The words "game design" tend to get bandied about rather a lot, but usually when people talk about game design what they actually mean is level design. While there's certainly an art to crafting a level in such a way that players are challenged, encouraged and thrilled in an agreeable ratio, the skill that goes into creating the overall experience outside of the actual gameplay is less understood. I'm talking about overall structure, pace and reward - that arcane art of understanding the audience, delivering the right encouragement at just the right time and still managing to offer up delights and surprises along the way.
These are qualities that the LEGO Star Wars games have in abundance. Yes, they're cute and funny and amusing to play, but in terms of general construction they're also some of the best-designed kid's games since...well, since forever. They're that good. The drop-in multiplayer. The ability to go back and replay any level at any time. The myriad quirky details buried in every corner. You only have to watch children playing the games, excitedly discovering all the little nooks and crannies, to realise that Traveller's Tales went to extraordinary lengths to create a game that was accessible to the youngest newcomer and yet still offered fresh thrills and rewards once their skill had matured. That, you see, is true game design at work.
All of which acts as both a blessing and a curse for LEGO Indiana Jones. It has a tried and trusted gameplay system to build on (no pun intended, honest) but it also has a lot of expectation to live up to. The good news is that the gameplay is both comfortingly familiar and suitably evolved. The Indiana Jones movies are rather light on aliens, robots and magic space monks so the template of using certain character types to access specific areas has had to change, and it's a change for the better. Indy's all-human cast now enjoys a more democratic gameplay design, with the most common abilities available to all - provided you can find the right tool for the job. You can now pick up a shovel, or a spanner, or even a weapon and keep it with you as you explore. Pistols, machineguns and bazookas can be swiped from enemies and tucked away for later. Swords and spears can be wielded in combat, or thrown to cut important ropes or chains. There are still some elements that are restricted - the handful of women can jump higher than blokes and you still need an enemy uniform to open certain areas - but for the most part progress is now dictated by items rather than characters.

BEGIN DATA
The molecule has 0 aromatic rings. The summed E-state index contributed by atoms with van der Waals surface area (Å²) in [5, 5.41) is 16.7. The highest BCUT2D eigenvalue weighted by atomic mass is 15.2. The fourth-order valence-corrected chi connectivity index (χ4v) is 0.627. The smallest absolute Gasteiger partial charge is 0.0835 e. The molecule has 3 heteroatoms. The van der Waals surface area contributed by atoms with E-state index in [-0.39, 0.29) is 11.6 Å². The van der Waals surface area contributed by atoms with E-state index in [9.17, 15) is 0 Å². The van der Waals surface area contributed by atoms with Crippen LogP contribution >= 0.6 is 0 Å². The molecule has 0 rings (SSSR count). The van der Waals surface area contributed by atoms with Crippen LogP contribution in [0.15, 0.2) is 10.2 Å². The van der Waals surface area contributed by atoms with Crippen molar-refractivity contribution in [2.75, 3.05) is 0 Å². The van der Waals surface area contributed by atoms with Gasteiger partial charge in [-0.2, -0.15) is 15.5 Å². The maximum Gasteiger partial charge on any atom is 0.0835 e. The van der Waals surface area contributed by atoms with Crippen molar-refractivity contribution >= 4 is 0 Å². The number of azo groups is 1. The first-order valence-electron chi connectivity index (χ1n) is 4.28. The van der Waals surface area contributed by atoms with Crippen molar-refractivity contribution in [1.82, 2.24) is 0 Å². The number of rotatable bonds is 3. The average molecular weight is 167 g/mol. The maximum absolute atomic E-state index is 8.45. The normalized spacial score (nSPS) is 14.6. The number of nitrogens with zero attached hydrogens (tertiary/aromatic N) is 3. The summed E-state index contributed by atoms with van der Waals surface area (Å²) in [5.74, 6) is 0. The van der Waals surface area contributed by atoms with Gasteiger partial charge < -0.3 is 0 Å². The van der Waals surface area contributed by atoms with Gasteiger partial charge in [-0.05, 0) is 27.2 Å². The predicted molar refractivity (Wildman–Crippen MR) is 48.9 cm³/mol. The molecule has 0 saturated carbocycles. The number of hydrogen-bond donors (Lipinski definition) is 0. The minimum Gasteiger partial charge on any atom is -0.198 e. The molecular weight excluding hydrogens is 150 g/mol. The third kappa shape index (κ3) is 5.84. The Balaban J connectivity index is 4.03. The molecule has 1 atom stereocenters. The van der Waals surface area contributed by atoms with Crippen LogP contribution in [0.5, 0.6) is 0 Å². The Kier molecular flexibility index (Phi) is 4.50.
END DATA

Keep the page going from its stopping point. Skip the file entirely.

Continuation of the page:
Whereas puzzles in LEGO Star Wars tended to be a simple matter of using the right character to reach a switch, this is a much more involved adventure. For example, you might use a shovel to dig an item out of the ground and discover that it's a cog needed to operate the machine that in turn opens the gate to the next area. Except once the cog is replaced you might then need to find a spanner to actually fix the mechanism. But the spanner is in the hands of a cheeky monkey up on an unreachable ledge, so you need to find a banana and throw it to him in exchange for what you need. Okay, for us grown-up players it's a fairly obvious series of miniature fetch-quests, but for the intended young audience it's smartly paced and encourages plenty of lateral thinking. There's room for free thinking, but everything is constrained by logical parameters that prevent things getting frustrating.
Also new is the ability to swing and climb on ropes, and while the physics isn't exactly cutting edge it's a perfect fit with the Indy series and adds another fun element to the level designs. Each movie is, as with Star Wars, divided up into six levels with the first generally being easier (in case someone opts not to play the movies in linear order) with the last being tougher. Tough is relative, of course, but there were more levels that had me scratching my head here than in LEGO Star Wars. Progress is less linear, while the ability to pick up and carry items means that objectives can now be scattered around a larger playing area, forcing you to explore your surroundings more thoroughly. Teamwork is also more important, with more puzzles that require one character to help the other past hazards. The AI on the non-player characters isn't always great in this regard, sometimes getting in your way or wandering out of range, but the fantastic drop-in gameplay means that parents can easily offer as much assistance as is required to get things back on track.
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